We started off day 6 by hiking through Hellfire Pass.
This was the actual location that the POW’s from WWII and general laborers from Burma worked day and night to build a railroad through rocks and jungle. They were forced to work very long hours with very little sleep or supplies. If the men were too sick to work, they did not get fed at all in the attempt to get them back to work. Many men got sick with various serious ailments due to the harsh conditions. Many died of starvation.
The workers were treated poorly and punished severely if they didn’t work fast enough. One hundred thousand people lost their lives building the railroad. The fires lit at night made the workers think of hell, hence the name Hellfire Pass.
We took a train ride on a part of the Death Railroad that was still in use. We left the train and explored a cave that was set up as a medical aid station during the war. A shrine is set up there now. If you explore the cave past the shrine, there are a lot of bats in it.
We stopped at a waterfall. It was a slippery climb, but I didn’t see anyone fall.
In the afternoon, we visited the elephants. This was not included in the trip. It used to be included as an option, but the tour company got flooded with complaints saying that it wasn’t humane to ride an elephant. Unfortunately, the elephants survival depends on tourists dollars.
Many years ago the elephants were not treated humanely. They were given amphetamines to work long hours clearing brush and doing heavy lifting. After this was outlawed, the elephants could not be released into the wild. They would die. They created a sanctuary for these elephants and their families. Tourists can go to the sanctuary and pay to feed the elephants. Or they can ride the elephants, go on a river cruise, and swim with the elephants.
I was very nervous about riding an elephant at first. Look at them! They are huge. I was worried about falling off. The little seat on top of the elephant was held up by a couple of ropes that I was concerned wouldn’t hold our combined weight. Going up and down hills, I felt like I was falling. It was big time out of my comfort zone, but I decided to do it anyway.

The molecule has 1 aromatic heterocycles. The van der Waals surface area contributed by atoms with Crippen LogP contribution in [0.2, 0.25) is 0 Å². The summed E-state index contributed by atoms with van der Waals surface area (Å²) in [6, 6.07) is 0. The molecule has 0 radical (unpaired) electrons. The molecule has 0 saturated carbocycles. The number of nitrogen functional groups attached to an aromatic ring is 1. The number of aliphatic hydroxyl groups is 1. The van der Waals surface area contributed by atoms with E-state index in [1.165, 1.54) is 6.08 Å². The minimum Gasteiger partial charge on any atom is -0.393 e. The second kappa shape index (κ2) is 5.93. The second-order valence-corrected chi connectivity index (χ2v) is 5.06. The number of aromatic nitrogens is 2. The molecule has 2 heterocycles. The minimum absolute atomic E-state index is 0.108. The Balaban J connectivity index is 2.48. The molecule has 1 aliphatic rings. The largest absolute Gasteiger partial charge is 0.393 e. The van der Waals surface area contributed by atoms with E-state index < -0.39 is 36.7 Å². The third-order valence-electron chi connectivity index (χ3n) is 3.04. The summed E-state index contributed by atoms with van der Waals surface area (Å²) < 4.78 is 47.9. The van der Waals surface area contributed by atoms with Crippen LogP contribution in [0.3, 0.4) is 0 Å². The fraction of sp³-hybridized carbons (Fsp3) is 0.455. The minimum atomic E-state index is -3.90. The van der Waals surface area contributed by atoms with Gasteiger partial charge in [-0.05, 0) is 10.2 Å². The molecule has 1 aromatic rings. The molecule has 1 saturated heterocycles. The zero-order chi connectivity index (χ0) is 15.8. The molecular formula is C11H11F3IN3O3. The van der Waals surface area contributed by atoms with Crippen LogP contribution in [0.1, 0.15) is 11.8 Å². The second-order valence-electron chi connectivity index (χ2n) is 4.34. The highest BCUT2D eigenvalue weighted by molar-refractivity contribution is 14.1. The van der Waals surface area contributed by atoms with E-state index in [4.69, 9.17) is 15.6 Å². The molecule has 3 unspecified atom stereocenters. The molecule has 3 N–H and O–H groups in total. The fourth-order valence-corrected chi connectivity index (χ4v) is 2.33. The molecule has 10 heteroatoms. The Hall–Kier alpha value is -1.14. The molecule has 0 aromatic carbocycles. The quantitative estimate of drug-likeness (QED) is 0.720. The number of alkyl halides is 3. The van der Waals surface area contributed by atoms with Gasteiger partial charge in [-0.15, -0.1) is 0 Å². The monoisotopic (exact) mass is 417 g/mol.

After riding the elephant, we took a ride on a bamboo raft up the River Kwai. On the way back down, we jumped in the water and floated down the river. I couldn’t see or feel the bottom with my feet. When we got back, the elephants were waiting for us in the river. I had a hard time standing up as the current was fairly strong and the rocks under our feet were sharp. The elephants themselves are very gentle but whiskery with rough skin. They were only soft on the tip of their trunk.
I was a little nervous in the water too just from the sheer size of the elephants. Paul had an elephant fall in love with him. The elephant kept touching his bald head with her trunk. They gazed into each other’s eyes. Animals love him. The elephant seemed to sense my nervousness.
It certainly was a remarkable experience. I’m really happy I decided to go there.
There are a few elephants that live in the wild. Some people on our tour bus saw one as we were driving through the jungle.
We stopped on the way back to see some wild monkeys that were fed leftover food from the market.
We were not allowed to touch the monkeys. The tour guide had to close the doors on the bus so they wouldn’t get inside and raid our food. It was unbelievable seeing hundreds of monkeys out in the open so close that I could touch them.
We arrived back at the hotel in the evening and decided to eat outdoors at the romantic table. It was gorgeous outside. The average high temps were in the 90’s and it didn’t rain once the whole time we were in Thailand.
Nearby was a table with a large extended family. Two little girls from their table danced to American music that played through the speakers. Either we didn’t hear any music at all or it was remade American hits from a few years back made into elevator music sung by a mediocre female singer. She even sang a song by Nine Inch Nails elevator style. I wonder if they even understood the words. I don’t specifically recall hearing any Thai music on our whole trip. I thought that was rather odd.
Today was our favorite day of the trip.